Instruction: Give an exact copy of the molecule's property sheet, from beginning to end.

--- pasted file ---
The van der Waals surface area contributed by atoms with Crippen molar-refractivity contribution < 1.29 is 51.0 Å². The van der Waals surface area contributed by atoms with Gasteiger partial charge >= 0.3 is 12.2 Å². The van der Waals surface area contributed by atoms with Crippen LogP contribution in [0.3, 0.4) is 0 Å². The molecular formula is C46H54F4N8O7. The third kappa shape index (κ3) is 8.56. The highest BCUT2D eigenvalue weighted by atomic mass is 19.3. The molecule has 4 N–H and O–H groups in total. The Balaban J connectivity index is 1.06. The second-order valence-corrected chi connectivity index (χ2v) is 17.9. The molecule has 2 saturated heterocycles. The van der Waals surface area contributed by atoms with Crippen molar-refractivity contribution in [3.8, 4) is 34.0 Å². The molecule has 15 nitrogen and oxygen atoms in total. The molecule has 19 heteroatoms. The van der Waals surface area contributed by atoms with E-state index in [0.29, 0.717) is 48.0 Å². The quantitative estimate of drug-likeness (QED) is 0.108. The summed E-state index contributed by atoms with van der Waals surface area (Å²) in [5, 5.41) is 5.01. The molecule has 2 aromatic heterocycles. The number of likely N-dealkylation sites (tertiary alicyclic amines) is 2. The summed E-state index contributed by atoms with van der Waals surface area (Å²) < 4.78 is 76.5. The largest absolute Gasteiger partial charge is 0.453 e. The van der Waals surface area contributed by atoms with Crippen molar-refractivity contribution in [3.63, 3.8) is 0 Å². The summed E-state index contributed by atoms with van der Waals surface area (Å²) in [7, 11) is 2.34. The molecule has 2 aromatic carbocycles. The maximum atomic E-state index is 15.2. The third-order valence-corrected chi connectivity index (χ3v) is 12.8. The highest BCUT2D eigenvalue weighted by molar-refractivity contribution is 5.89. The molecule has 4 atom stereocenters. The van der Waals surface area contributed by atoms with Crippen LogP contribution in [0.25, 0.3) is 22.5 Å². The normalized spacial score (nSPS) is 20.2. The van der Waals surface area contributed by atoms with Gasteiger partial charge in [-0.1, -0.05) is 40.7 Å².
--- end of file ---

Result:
The van der Waals surface area contributed by atoms with Crippen molar-refractivity contribution < 1.29 is 51.0 Å². The van der Waals surface area contributed by atoms with Gasteiger partial charge >= 0.3 is 12.2 Å². The van der Waals surface area contributed by atoms with Crippen LogP contribution in [0.3, 0.4) is 0 Å². The molecular formula is C46H54F4N8O7. The third kappa shape index (κ3) is 8.56. The highest BCUT2D eigenvalue weighted by atomic mass is 19.3. The molecule has 4 N–H and O–H groups in total. The Balaban J connectivity index is 1.06. The second-order valence-corrected chi connectivity index (χ2v) is 17.9. The molecule has 2 saturated heterocycles. The van der Waals surface area contributed by atoms with Crippen molar-refractivity contribution in [3.8, 4) is 34.0 Å². The molecule has 15 nitrogen and oxygen atoms in total. The molecule has 19 heteroatoms. The van der Waals surface area contributed by atoms with E-state index in [0.29, 0.717) is 48.0 Å². The quantitative estimate of drug-likeness (QED) is 0.108. The summed E-state index contributed by atoms with van der Waals surface area (Å²) in [5, 5.41) is 5.01. The molecule has 2 aromatic heterocycles. The number of likely N-dealkylation sites (tertiary alicyclic amines) is 2. The summed E-state index contributed by atoms with van der Waals surface area (Å²) < 4.78 is 76.5. The largest absolute Gasteiger partial charge is 0.453 e. The van der Waals surface area contributed by atoms with Crippen molar-refractivity contribution in [3.63, 3.8) is 0 Å². The summed E-state index contributed by atoms with van der Waals surface area (Å²) in [7, 11) is 2.34. The molecule has 2 aromatic carbocycles. The maximum atomic E-state index is 15.2. The third-order valence-corrected chi connectivity index (χ3v) is 12.8. The highest BCUT2D eigenvalue weighted by molar-refractivity contribution is 5.89. The molecule has 4 atom stereocenters. The van der Waals surface area contributed by atoms with Crippen LogP contribution in [0.25, 0.3) is 22.5 Å². The normalized spacial score (nSPS) is 20.2. The van der Waals surface area contributed by atoms with Gasteiger partial charge in [-0.1, -0.05) is 40.7 Å².